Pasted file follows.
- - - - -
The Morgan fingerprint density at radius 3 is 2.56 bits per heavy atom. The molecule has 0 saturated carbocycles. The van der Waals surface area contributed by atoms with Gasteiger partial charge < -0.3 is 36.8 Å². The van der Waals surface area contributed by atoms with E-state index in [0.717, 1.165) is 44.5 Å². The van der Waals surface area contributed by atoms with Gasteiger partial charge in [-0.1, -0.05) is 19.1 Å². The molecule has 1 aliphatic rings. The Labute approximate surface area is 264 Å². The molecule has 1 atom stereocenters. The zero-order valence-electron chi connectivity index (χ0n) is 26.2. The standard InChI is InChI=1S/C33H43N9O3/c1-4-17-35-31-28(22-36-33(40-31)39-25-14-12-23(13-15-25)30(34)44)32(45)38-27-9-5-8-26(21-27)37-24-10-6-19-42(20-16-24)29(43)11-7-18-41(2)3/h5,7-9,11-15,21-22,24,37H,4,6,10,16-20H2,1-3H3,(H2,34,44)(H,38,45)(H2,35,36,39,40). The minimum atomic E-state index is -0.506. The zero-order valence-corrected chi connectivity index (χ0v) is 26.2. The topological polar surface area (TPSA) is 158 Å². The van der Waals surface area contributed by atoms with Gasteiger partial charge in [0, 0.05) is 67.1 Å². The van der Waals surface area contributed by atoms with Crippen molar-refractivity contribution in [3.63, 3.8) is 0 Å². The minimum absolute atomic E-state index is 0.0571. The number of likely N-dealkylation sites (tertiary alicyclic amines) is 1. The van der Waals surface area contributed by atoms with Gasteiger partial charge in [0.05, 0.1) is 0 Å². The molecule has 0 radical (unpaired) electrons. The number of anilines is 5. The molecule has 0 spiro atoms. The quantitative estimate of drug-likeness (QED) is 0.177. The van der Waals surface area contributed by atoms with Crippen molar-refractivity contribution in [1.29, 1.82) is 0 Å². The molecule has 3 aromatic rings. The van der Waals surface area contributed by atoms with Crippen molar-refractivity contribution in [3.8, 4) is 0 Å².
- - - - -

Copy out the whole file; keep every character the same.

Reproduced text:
The Morgan fingerprint density at radius 3 is 2.56 bits per heavy atom. The molecule has 0 saturated carbocycles. The van der Waals surface area contributed by atoms with Gasteiger partial charge < -0.3 is 36.8 Å². The van der Waals surface area contributed by atoms with E-state index in [0.717, 1.165) is 44.5 Å². The van der Waals surface area contributed by atoms with Gasteiger partial charge in [-0.1, -0.05) is 19.1 Å². The molecule has 1 aliphatic rings. The Labute approximate surface area is 264 Å². The molecule has 1 atom stereocenters. The zero-order valence-electron chi connectivity index (χ0n) is 26.2. The standard InChI is InChI=1S/C33H43N9O3/c1-4-17-35-31-28(22-36-33(40-31)39-25-14-12-23(13-15-25)30(34)44)32(45)38-27-9-5-8-26(21-27)37-24-10-6-19-42(20-16-24)29(43)11-7-18-41(2)3/h5,7-9,11-15,21-22,24,37H,4,6,10,16-20H2,1-3H3,(H2,34,44)(H,38,45)(H2,35,36,39,40). The minimum atomic E-state index is -0.506. The zero-order valence-corrected chi connectivity index (χ0v) is 26.2. The topological polar surface area (TPSA) is 158 Å². The van der Waals surface area contributed by atoms with Gasteiger partial charge in [0, 0.05) is 67.1 Å². The van der Waals surface area contributed by atoms with Crippen molar-refractivity contribution in [3.63, 3.8) is 0 Å². The minimum absolute atomic E-state index is 0.0571. The number of likely N-dealkylation sites (tertiary alicyclic amines) is 1. The van der Waals surface area contributed by atoms with Gasteiger partial charge in [0.05, 0.1) is 0 Å². The molecule has 0 radical (unpaired) electrons. The number of anilines is 5. The molecule has 0 spiro atoms. The quantitative estimate of drug-likeness (QED) is 0.177. The van der Waals surface area contributed by atoms with Crippen molar-refractivity contribution in [1.29, 1.82) is 0 Å². The molecule has 3 aromatic rings. The van der Waals surface area contributed by atoms with Crippen molar-refractivity contribution in [3.8, 4) is 0 Å².